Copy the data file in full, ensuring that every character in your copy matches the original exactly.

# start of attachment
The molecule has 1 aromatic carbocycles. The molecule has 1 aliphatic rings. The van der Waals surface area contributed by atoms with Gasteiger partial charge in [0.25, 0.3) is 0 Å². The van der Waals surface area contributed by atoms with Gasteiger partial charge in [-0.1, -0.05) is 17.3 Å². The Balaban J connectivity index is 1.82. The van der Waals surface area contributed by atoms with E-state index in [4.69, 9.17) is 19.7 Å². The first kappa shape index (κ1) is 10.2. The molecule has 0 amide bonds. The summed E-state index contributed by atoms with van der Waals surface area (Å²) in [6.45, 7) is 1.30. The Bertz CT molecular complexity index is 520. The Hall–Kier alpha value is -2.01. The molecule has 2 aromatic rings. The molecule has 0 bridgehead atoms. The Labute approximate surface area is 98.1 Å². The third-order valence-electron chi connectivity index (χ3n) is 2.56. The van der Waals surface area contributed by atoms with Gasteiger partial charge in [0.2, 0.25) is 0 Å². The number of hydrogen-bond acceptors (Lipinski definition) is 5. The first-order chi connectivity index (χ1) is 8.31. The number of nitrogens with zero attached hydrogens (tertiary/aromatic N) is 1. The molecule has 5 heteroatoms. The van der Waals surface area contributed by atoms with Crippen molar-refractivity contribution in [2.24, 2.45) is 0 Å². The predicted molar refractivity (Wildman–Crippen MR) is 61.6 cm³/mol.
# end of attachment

The molecule has 1 aromatic carbocycles. The molecule has 1 aliphatic rings. The van der Waals surface area contributed by atoms with Gasteiger partial charge in [0.25, 0.3) is 0 Å². The van der Waals surface area contributed by atoms with Gasteiger partial charge in [-0.1, -0.05) is 17.3 Å². The Balaban J connectivity index is 1.82. The van der Waals surface area contributed by atoms with E-state index in [4.69, 9.17) is 19.7 Å². The first kappa shape index (κ1) is 10.2. The molecule has 0 amide bonds. The summed E-state index contributed by atoms with van der Waals surface area (Å²) in [6.45, 7) is 1.30. The Bertz CT molecular complexity index is 520. The Hall–Kier alpha value is -2.01. The molecule has 2 aromatic rings. The molecule has 0 bridgehead atoms. The Labute approximate surface area is 98.1 Å². The third-order valence-electron chi connectivity index (χ3n) is 2.56. The van der Waals surface area contributed by atoms with Gasteiger partial charge in [0.2, 0.25) is 0 Å². The number of hydrogen-bond acceptors (Lipinski definition) is 5. The first-order chi connectivity index (χ1) is 8.31. The number of nitrogens with zero attached hydrogens (tertiary/aromatic N) is 1. The molecule has 5 heteroatoms. The van der Waals surface area contributed by atoms with Crippen molar-refractivity contribution in [2.24, 2.45) is 0 Å². The predicted molar refractivity (Wildman–Crippen MR) is 61.6 cm³/mol.